The attention further boosted the calendar's sales that were already well on their way to raising at least $3,000 but one of the many reporters working on a story about the group spilled the news to the Children's Advocacy Center of Denton County that the moms planned to give the center all the money. Willingham said the moms in her group wanted to give the money to someone local committed to helping children. The Denton County CAC, according to its website, helps abused children by working with local law enforcement to "reduce the trauma to child victims when they must be involved in a criminal justice process," "promote emotional health through comprehensive counseling services to victims and non-offending family members" and "hold offenders accounts for abuse of children."

The group also provides child forensic interviews for law enforcement officials and Child Protective Services investigations and additional therapy and services for families affected by such abuse with a food pantry, clothing donations, school supplies and even meals and gifts during the holidays.

Stacie Wainscott, the group's development director, sent Willingham an email politely declining the offer.

"First of all, being a new mom of a 1-year-old, I really commend you and this group of moms for well 'just being you,'" Wainscott wrote in her email to Stacy. "However, due to the highly conservative nature of our organization, we are going to have to respectfully decline being one of your beneficiaries. Thank you for considering us and wanting to keep it local but I also know there is another deserving organization out there."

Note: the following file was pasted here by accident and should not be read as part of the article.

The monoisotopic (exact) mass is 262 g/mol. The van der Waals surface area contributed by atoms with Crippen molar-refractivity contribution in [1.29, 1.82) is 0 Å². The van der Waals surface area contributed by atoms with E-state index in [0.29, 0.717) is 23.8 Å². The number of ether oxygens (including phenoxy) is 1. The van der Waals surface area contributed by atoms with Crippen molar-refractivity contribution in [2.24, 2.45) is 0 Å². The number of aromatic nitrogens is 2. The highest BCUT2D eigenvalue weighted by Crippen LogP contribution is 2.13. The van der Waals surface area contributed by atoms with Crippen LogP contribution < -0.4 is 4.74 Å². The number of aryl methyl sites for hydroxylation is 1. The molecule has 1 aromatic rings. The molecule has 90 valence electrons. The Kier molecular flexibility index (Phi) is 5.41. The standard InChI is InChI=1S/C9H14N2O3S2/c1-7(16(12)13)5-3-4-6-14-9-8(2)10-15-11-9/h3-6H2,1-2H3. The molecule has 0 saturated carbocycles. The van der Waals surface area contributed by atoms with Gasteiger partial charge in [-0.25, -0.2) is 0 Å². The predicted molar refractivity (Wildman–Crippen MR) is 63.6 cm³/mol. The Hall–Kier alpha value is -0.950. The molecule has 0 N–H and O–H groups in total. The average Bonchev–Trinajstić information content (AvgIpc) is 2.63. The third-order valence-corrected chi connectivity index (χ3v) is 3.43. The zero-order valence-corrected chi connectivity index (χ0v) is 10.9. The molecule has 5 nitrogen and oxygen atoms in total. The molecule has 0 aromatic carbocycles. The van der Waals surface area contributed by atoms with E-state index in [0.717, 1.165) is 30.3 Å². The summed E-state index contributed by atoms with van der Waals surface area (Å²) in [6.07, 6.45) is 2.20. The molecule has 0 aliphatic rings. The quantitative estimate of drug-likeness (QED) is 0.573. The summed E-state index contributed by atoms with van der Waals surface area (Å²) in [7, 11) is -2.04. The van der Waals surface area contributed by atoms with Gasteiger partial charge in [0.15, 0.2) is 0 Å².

Willingham jumped on her Facebook page to unleash a rage torrent for her followers.

"She made a judgment based on our looks and appearances," Stacy said. "She didn't know that we're nurses, reporters, social workers and mothers too. She just making a judgment because we're tattooed and not conservative ... I am so mad."

Willingham said she believes their reasoning for turning down the money came from the same narrow-minded reasons that her group became such a popular force among pockets of motherhood that also turned away other moms and their children in need of companionship simply because of their choice of beauty modification or personal beliefs.

"I generally shied away from mom groups because I'm heavily tattooed, so I don't normally get invited back," said mother of six and group member Samantha Osbourn of Farmer's Branch. "I'll be honest. I didn't have family who thought twice about coming to visit. It meant a lot to have women who took time out of their lives to make sure my kids were fed and stuff when they really didn't have to."

"I didn't really try any other mom group because the only one I was interested in, the ladies from my message board were talking about their bad experience, the whole Judgy McJudgerson thing," said mother and group member Sabrina Steiner. "The biggest thing [Tattooed Hippie Pirate Mommas] did for me was give me a non-judgmental, non-panicky place to go."

Meanwhile, Willingham said she's looking for another charity.

"We chose this charity because all the moms in the calendar are from Denton and Dallas County and obviously we're mothers," she said. "We're advocates for children, so it was an obvious choice. It's their loss. We'll find someone who does want our money, who does want our donation."

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Danny Gallagher has been a regular contributor to the Dallas Observer since 2014. He has also written features, essays and stories for MTV, the Chicago Tribune, Maxim, Cracked, Mental_Floss, The Week, CNET and The Onion AV Club.